A fairly regular, if not weekly, post to share photos of random moments in our lives. No particular rhyme or reason to them, just things we’ve done, or small bits of our lives I’ve finally taken notice of. Thanks for popping by and taking a peek into our week, so far:
Finally a third installment in our “Happy Food” series! You can find the previous two posts here and here. This time around I want to share one of hubby’s fave recipes for low-carb “bread”, Almond Butter Bread. I say “bread” loosely because generally we joke around calling it almond-not-a-bread. It’s close to the texture of actual bread, without having any flour in it. You can slice it, toast it, use it for sandwiches, dip it in egg yolks, and spread your favourite jam on it. Close enough to bread for someone who eats a low-carb diet and seriously misses bread. I’ve grown to quite like it, even though I still eat real bread on occasion. Not sold yet? Let me cut you a slice and slather it with some tasty homemade apple butter.
Almond Butter Bread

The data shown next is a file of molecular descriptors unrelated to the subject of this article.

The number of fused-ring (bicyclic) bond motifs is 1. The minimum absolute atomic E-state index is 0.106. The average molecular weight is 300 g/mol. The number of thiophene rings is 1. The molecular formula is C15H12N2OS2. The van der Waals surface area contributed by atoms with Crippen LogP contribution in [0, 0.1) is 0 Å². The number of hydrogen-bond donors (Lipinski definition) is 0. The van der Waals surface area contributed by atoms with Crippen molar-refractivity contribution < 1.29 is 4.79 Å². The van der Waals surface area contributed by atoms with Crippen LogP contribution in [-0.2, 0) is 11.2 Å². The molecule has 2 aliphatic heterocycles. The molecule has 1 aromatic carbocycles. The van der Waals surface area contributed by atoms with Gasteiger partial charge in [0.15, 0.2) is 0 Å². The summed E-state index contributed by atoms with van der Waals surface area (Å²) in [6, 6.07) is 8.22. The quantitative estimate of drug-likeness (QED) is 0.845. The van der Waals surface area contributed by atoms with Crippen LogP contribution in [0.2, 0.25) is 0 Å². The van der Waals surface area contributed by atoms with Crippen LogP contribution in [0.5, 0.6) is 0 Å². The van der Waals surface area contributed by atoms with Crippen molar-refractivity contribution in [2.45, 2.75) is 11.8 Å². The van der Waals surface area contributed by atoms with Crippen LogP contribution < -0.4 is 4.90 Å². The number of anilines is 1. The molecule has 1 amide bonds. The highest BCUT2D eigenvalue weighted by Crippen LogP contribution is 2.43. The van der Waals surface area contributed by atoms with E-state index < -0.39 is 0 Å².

500 ml smooth organic almond butter (we buy ours at Community Natural, but it’s also available at general grocery stores)
6 large eggs (or 5 extra large eggs)
1 tbsp baking powder
1 tsp salt
3/4 cup warm water
- Preheat oven to 350 degrees Fahrenheit
- Butter small loaf pan, 8″ x 4″ (be quite generous with your butter so the bread will pop out easily)
- Place almond butter in bowl & mix well until almond butter is smooth
- Add baking powder & salt and mix well again
- Add eggs and hand whip with a fork until, you guess it, mixed well
- Add warm water and mix until nice & smooth
- Pour batter into loaf pan (it will be quite full, but don’t worry)
- Bake for 50 minutes
- Remove from loaf pan and cool on rack
- Slice and enjoy!
We’ve tried adding tasty bits like raisins and nuts to the batter before baking. It’s yummy, but they do tend to settle to the bottom of the bread. Maybe you could drop some raisins in part way through the baking process? Haven’t experimented with that too much. If you’re looking to toast it, keep in mind that it burns a little more quickly than normal bread, so turn down the heat on your toaster a bit. Also, the bread is a touch bland, but that’s why it works so well with whatever you decide to spread on it!
This week, I think I’m going to venture into actual bread making. We picked up some lovely Red Fife flour from Country Thyme Farm. Confession: I’ve never actually made bread before. Working with yeast makes me nervous. It’s why we don’t have homemade cinnamon buns in the house, no matter how much I love the smell of fresh baked bread. Hoping to change that in the coming weeks. Wish me luck! Even if I pull off “real” bread, I’ll still be making this tasty Almond Butter Bread for hubby & myself to nibble on.